CVRD should not take on responsibility for water woes

Do the local taxpayers expect the CVRD to deal with every pressing issue that arises, even if it is clear it has no authority?

Klaus Kuhn Guest Columnist

Who should pay for weir upgrades?

Should the CVRD, and by extension the local area taxpayers, take on that ongoing responsibility and financial burden?

Catalyst owns the weir and the necessary water storage licence. They use the vast majority of all surface water used in our Valley.

The provincial government has ultimate responsibility for the water flow and the fish in the river, except for the salmon, which are under the federal government’s jurisdiction. So the responsibilities and authorities are pretty clear. The CVRD has no involvement at this time.

It is felt by some people that, because the senior governments have not taken their responsibilities seriously, the CVRD has no option but to step into the void and take charge. But does the CVRD really have no other option?

There is much discussion about recent “downloading by the senior governments”. Is it really downloading, if a senior government neglects some of their responsibilities? Where is it written that local government has to step in and take charge?

Do the local taxpayers expect the CVRD to deal with every pressing issue that arises, even if it is clear it has no authority or responsibility to do so?

Local politicians are the ones most connected with their electors. They face criticism almost daily. It is no wonder therefore that they have a tendency to please the public, which means they have a hard time saying NO. They want to be the good guys. Needless to say, that often results in higher property taxes. It also means that the tax burden gets shifted from a senior government, which has multiple sources of revenue to a local government, whose only major income source is property taxes.

Also, senior governments’ revenues fluctuate with the economy. In times of an economic recession, there are cutbacks in spending. Local governments don’t have the kind of financial constraints that a slumping economy might provide. That, coupled with the reluctance to say NO to increasing demands, is a recipe for ever increasing property taxes.

Property taxes are considered regressive, in that the local taxpayers have no option to avoid paying, unlike other taxation, like consumption tax, alcohol tax and gas tax, where there is an option to adjust the behaviour or consume less.

If the senior governments neglect their responsibility with regard to the river, the salmon and the other fish, does the CVRD have to step in? If the Catalyst Mill has to close down for lack of water, does it become the CVRD’s responsibility?

Where is the incentive for the senior government or Catalyst to live up to their responsibilities, if the CVRD presents itself as the fall back option?

Bylaw 3930 was passed at a recent board meeting. It enables the CVRD, among other things, “to build, upgrade, inspect, operate and/or own a weir on Cowichan Lake.” Under this bylaw the CVRD can also obtain and hold water licences. This may trigger an annual tax requisition of up to $ 600,000. That’s $9.13 per $100,000 of taxable property value.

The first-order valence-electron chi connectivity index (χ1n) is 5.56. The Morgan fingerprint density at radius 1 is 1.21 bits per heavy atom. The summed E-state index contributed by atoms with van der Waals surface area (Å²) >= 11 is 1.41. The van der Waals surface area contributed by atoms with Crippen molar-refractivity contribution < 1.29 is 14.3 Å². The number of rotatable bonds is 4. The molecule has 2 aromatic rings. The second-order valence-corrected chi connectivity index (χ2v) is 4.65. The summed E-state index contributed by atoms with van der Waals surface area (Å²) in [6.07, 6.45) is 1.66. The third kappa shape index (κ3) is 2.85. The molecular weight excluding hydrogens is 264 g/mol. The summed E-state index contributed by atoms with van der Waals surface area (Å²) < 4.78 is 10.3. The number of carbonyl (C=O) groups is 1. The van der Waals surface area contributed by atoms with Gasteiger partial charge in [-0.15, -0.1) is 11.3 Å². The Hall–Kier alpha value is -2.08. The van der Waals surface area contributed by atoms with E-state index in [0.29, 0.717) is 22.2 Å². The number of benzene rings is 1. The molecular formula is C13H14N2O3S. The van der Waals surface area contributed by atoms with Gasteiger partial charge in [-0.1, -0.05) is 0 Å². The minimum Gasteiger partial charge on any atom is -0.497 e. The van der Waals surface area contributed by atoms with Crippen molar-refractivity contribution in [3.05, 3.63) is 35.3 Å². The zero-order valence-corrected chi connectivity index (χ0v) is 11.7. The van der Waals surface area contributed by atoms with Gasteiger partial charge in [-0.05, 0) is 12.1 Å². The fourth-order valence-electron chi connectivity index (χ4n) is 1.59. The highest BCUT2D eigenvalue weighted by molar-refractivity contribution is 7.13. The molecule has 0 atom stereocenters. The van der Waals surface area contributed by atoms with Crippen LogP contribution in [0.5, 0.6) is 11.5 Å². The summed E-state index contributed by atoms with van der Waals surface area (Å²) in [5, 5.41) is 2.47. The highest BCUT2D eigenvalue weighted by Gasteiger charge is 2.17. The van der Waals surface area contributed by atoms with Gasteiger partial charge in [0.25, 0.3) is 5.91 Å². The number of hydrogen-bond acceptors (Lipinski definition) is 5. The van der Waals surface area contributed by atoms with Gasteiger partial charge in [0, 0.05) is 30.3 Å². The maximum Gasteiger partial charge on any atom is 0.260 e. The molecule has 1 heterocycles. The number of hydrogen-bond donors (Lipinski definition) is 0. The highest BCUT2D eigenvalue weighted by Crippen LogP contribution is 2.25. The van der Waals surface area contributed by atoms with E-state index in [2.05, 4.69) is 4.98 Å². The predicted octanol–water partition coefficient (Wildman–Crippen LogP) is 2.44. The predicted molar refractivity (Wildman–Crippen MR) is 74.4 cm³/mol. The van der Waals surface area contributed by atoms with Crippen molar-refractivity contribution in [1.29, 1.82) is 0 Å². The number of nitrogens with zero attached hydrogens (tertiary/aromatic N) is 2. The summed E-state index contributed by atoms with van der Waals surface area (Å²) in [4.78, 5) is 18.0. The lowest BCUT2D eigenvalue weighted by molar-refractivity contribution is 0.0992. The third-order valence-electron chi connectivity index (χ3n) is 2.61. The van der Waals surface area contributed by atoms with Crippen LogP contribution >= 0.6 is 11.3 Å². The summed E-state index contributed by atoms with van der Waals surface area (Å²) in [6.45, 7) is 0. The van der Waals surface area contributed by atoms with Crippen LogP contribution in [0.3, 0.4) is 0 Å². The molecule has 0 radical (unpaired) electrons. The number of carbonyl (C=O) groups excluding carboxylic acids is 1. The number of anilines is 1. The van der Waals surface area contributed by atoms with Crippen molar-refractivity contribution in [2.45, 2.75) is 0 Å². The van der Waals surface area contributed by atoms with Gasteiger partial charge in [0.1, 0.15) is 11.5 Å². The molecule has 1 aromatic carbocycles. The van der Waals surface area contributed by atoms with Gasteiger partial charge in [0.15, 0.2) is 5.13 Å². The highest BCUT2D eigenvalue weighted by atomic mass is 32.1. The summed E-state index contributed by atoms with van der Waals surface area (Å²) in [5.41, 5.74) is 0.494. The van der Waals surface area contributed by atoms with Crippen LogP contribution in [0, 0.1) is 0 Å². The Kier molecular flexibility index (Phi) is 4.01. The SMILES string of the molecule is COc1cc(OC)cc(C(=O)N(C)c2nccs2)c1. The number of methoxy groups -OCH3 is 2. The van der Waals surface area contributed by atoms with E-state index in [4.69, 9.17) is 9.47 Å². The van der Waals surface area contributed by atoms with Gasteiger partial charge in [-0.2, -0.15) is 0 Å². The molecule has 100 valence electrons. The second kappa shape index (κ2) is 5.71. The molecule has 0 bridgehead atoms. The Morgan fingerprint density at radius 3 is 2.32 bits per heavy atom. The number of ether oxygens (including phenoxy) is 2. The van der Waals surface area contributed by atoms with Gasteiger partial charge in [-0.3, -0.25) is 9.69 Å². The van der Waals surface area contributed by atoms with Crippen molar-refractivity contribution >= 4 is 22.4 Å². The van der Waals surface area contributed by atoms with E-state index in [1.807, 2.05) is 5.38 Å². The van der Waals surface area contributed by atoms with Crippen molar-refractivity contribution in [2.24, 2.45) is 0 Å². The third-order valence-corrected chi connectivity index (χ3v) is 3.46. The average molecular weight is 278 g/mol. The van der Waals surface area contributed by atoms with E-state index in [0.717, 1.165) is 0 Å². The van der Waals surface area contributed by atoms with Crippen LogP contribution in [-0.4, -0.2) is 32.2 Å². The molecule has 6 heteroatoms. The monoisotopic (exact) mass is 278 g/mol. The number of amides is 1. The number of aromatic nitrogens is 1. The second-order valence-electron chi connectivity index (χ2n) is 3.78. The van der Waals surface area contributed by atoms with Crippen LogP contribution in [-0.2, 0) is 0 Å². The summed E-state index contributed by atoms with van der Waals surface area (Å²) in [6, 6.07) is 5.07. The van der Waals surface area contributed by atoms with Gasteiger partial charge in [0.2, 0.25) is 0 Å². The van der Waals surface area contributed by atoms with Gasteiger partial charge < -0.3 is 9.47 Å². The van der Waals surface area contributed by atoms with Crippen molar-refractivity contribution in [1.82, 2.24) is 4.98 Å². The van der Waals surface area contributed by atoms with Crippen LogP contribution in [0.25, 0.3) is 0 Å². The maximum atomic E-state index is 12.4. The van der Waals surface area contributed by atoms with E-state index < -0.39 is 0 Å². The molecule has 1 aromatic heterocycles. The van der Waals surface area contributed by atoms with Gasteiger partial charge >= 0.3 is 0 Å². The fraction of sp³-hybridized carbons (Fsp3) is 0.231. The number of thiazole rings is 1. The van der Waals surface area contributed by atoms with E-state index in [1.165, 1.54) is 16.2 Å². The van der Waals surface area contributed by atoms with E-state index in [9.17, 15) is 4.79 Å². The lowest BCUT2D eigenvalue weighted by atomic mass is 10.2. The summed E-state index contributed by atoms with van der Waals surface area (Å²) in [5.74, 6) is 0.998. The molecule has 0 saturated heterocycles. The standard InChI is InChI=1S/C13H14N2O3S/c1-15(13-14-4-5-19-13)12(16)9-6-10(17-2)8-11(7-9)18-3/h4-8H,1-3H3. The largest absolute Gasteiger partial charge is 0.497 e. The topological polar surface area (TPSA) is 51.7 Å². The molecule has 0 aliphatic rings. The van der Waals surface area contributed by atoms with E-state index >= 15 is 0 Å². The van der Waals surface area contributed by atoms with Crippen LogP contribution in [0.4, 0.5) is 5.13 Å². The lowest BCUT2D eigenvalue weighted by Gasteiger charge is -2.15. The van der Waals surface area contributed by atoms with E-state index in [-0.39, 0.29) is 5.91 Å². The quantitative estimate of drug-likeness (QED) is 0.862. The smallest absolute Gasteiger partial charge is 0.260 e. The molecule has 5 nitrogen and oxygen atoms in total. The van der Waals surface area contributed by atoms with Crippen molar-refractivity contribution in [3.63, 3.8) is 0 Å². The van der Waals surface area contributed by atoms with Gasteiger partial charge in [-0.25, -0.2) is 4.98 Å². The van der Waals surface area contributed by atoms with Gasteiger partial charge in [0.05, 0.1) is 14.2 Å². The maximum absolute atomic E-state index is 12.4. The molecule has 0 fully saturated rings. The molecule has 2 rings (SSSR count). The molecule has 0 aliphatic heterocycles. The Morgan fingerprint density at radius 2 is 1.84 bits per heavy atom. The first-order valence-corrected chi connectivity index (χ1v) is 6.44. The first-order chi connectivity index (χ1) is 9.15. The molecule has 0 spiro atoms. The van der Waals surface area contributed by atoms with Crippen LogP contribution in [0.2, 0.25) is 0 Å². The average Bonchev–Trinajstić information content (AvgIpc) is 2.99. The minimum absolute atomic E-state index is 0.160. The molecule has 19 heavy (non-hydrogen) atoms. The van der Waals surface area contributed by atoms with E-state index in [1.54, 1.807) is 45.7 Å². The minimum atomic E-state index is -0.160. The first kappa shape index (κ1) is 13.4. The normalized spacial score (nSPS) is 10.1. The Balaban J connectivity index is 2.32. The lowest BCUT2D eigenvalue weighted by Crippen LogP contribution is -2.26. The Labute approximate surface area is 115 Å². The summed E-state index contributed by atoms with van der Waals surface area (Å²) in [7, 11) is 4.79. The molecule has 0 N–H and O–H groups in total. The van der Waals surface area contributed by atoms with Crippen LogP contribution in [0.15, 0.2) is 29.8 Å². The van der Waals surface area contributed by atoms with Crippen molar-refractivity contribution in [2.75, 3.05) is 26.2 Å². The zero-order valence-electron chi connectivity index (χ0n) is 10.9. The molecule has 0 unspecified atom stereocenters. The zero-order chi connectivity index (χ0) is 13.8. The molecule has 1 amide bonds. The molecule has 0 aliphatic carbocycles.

Bylaw 3930 is subject to Alternative Approval Process that will end on Dec. 2, 2015.

The new water licence is being labeled a Conservation Licence. That is misleading. The additional water is actually needed by Catalyst to keep operating despite summer droughts. Last summer is a case in point. The existing water licence stipulates that a minimum flow of seven cubic meters per second has to be maintained to assist the fish and to dilute the sewer outfall. In the last several years that flow has been reduced to five and 4.5 cms in order to stretch the supply of water through the dry summer months and to avoid a closure of the mill. This was arranged through a request to the provincial government. If the flow had been kept at seven centimetres through the summer, the Catalyst Mill would most likely have had to cease operations because the lake level would have been at zero storage.

If the description of Conservation Licence is to be insisted upon, then what are we conserving? If we are conserving water for the fish, then we are doing something that is the responsibility of the provincial government. We have no jurisdiction when it comes to fish or the flow of the river.

The weir was built in the 50s and that was when the rule curve, which dictates how much water can be released from the weir, was established. The climate has changed dramatically since the 50s. A new weir with a new rule curve (or rule band) are desperately needed. Of that there is no question.

The question is, “Should the CVRD get involved with the ownership, operation or financing of the weir?”

Are you concerned about the CVRD taking on ever increasing responsibilities?

Are you concerned about increasing property taxes?

You should be, after all it is your money.

Klaus Kuhn is the Cowichan Valley Regional District director for Area I (Youbou/Meade Creek).

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